We doubt that dolphins have the ability to simultaneously whistle and produce sonar clicks during their half-brain sleep. If they do this, it may be due to the dolphin's ability to transfer control over sound production from one hemisphere to the other. Such a transfer would require anatomical connections that have not been observed. Alternatively, both hemispheres may be capable of whistling and clicking through active subthalamic mechanisms. Researchers have previously found that unihemispheric sleep includes the corticothalamic areas of the brain (Ladygina and Supin, 1977; Supin et al., 1978). Furthermore, the studies of Branstetter et al. (2012) and Ridgway et al. (2006, 2009) demonstrated that dolphins might be able to respond to echoes or to presented tones continuously, despite the necessity for sleep. They get essential sleep critical for homeostasis and for maintaining awareness by engaging in unihemispheric sleep. The inferior colliculus is located at a subthalamic level, which may further facilitate the production of clicks and reception of echoes during sleep. Also at a subthalamic level is an especially large elaboration of periaqueductal gray – the nucleus ellipticus. Lilly (1964) proposed the nucleus as a site of respiration control. This large nucleus of the midbrain, found only in elephants, elephant seals and cetaceans, may act as a specialized vocal pattern generator (Manger, 2006; Stoeger and Manger, 2014). However, it is likely that decisions about responding to sonar targets must be made at the level of the cerebral cortex. Decisions to make or respond to whistles and other social sounds must also reside at the cortical level (Platt and Glimcher, 1999). It is likely that there are connections in the dolphin brain that are yet to be explained. These might be explored further with DTI. Such studies have already begun (Berns et al., 2015) and have shown auditory connections to temporal cortex (Fig. 6) identified by Bullock and Ridgway (1972) as whistle sensitive.
Many consider whistles as communication or social sounds (Au, 1993; Musser et al., 2014; King and Janik, 2015). Their simultaneous use while searching with sonar clicks suggests that dolphins may be adept at doing two things at once – making decisions about food capture and communicating with other animals in the process.
Our observations refine the time course of the three distinct sounds of fish capture. Our observations identify the instant of fish capture. Our video and acoustic evidence refines the perspective of previous sound recordings from toothed whales in the wild and in captivity. As they contact and eat prey, animals produce squeals – pulse bursts that vary in duration, peak frequency and amplitude (Figs 2, 3, Movie 1). These squeals may be a reflection of emotion (Ridgway et al., 2014), may affect the prey to ease capture and ingestion, and may serve to communicate the presence of food to others in the group (Johnson et al., 2006).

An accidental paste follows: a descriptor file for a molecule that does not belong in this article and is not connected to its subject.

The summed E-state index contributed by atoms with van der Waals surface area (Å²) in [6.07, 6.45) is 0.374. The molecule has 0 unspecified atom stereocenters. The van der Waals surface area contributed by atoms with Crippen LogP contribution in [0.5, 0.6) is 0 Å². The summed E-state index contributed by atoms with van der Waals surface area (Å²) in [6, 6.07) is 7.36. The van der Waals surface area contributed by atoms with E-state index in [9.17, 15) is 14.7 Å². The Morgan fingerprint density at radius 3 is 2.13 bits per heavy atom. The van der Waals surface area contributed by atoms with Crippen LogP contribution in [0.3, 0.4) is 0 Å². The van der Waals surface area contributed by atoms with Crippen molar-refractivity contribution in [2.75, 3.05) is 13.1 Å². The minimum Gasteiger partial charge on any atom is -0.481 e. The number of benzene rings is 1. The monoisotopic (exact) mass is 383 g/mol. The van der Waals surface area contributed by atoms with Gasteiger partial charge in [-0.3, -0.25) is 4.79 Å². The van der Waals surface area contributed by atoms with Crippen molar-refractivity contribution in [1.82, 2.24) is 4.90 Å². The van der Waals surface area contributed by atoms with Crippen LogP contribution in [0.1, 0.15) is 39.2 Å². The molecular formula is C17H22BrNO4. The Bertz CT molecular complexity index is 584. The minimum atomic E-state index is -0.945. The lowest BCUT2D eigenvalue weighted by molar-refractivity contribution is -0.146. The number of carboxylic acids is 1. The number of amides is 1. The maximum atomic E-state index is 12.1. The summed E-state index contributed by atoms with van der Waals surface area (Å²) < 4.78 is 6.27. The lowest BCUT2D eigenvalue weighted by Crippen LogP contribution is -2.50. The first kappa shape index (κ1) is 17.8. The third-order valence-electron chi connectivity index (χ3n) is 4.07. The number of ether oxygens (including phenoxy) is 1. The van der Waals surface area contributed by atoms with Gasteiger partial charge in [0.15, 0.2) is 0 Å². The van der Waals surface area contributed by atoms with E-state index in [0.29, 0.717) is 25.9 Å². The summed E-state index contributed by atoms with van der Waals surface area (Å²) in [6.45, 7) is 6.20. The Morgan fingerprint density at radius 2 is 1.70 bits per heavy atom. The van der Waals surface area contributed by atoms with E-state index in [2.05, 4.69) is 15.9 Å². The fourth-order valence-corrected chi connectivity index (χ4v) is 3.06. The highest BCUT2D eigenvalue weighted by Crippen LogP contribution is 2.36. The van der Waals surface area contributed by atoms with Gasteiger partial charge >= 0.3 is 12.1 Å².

We clearly show the instant of fish capture within the dolphin's train of sound (Figs 2, 3, Movie 1). Our simultaneous video and acoustic evidence reinforces the view that head jerks recorded from beaked whales and delphinids carrying acoustic tags coincide with consuming prey (Johnson et al., 2006; Wisniewska et al., 2014). We recorded three different sounds during the pursuit and capture of fish. The dolphin uses sonar clicks to locate fish in the distance. A TB signals final closure and the VS ensues as the dolphin contacts and eats the fish. Additionally, we found the first instance of dual sound production in dolphins using sonar to find fish while whistling.
Cetaceans spend most of their lives unseen in the ocean depths. Seeing and hearing cetaceans in their natural environment can reveal much. With these methods, it is possible to attain acoustic data both in the near field, from the perspective of the dolphin, and in the far field from clicks projected at the fish. This is a new strategy for recording delphinid acoustics. The forehead camera records sound and visual data from the dolphin's perspective. This perspective offers an innovative new way to identify the instant of fish capture or other behavior. In the future, even smaller cameras and sound recorders will allow better understanding of cetaceans as they spend most of their lives unseen in the deep ocean.
We thank the trainers who worked with the dolphins employed in our studies. Amy Black, Leah Crafton, Randall Dear, Roxanne Echon, Gavin Goya, Courtney Luni, Kiersten Meader Spinn, Caitlin Sanderson, Jennifer Stanley, Megan Tormey and Mackenzie Walker were especially helpful. The study would not have been possible without the excellent suction cups made by Patrick Moore. We thank Dr Mark Xitco and Dr Alan Goldblatt for helpful comments on the manuscript. Experiments were approved by the Animal Safety Committee of the United States Navy Marine Mammal Program, San Diego, CA, USA.
S.R. conceived the project and took the lead in writing the paper. D.A.P. took the lead in organizing dolphin participation and in data collection set-up. D.S.D. and K.V.A. participated in all data collection, analysis, execution of the work and writing the manuscript.
Funding was provided by donations to the National Marine Mammal Foundation to support advanced internships in neurobiology for D.S. and K.V.A. Funding and all animal support was provided by the United States Navy Marine Mammal Program (www.public.navy.mil/spawar/Pacific/71500/Pages/default.aspx).
The authors declare no competing or financial interests.